Today UCAS publishes statistics on applicants for full-time undergraduate higher education in the 2013 application cycle. They include all applications considered 'on time' for the 15 January deadline and give the first reliable indication of demand for higher education in the UK this year.
These figures show a 3.5% headline increase in the number of applicants to institutions across the UK compared to the same point last year.
Application rates, which take population changes into account, show that the proportion of English 18 year olds applying in 2013 has increased by one percentage point. The application rates of 18 year olds across the UK are at, or near, their highest recorded levels.
Application rates from disadvantaged 18 year olds are also at, or close to, record levels. International applications are up, as are those from mature groups.
Mary Curnock Cook, Chief Executive of UCAS said: "This is an encouraging report, with no double-dip for applications and continuing improvements for disadvantaged groups. Young people from disadvantaged backgrounds are 80% more likely to apply than a decade ago.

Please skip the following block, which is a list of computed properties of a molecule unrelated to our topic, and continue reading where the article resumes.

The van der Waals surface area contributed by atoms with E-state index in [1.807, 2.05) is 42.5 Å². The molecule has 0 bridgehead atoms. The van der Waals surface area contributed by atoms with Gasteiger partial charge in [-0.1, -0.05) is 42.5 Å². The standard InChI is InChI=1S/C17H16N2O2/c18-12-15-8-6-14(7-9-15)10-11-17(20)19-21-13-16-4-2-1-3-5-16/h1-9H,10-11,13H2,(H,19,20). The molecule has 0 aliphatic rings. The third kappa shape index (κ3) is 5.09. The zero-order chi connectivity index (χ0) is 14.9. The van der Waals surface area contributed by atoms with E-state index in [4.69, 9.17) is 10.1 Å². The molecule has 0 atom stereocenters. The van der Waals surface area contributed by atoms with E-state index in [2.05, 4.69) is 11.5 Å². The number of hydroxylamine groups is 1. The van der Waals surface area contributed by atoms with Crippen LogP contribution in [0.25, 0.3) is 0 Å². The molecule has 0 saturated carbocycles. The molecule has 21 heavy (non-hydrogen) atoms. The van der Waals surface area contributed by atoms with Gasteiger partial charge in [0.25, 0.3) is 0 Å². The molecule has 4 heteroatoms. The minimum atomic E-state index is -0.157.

"However, there remains a stubborn gap between application rates for young men and young women. This is most pronounced for disadvantaged groups where young women are 50% more likely to apply than young men.
"The 2% rise in the number of 18 year old applicants, and the 10.5% increase in 19 year olds, is against a headwind of demographic change that has left the 18 year old group some 60,000 smaller than in 2009.
"The significant increase in 19 year olds applying may be indicating that some young people delayed their decisions about higher education after leaving school last year."
Although 15 January is the 'equal consideration' deadline, UCAS will still send applications to universities and colleges up until 30 June, with those received later going into Clearing. In recent cycles around 85 per cent of UK applicants had applied by this deadline. This proportion is higher for 18 year old UK applicants (97 per cent) and lower for international applicants (around 60 per cent).
The publications covering the January deadline are:
An analysis of application rates by country, age, sex and background that takes into account populations
Summary of applicants by domicile and whether a first time applicant, or re-applier, covering 2006 to 2013 cycles
Comparison of 2013 and 2012 cycle applications and applicants providing summary statistics on sex, age, domicile, country of institution and subject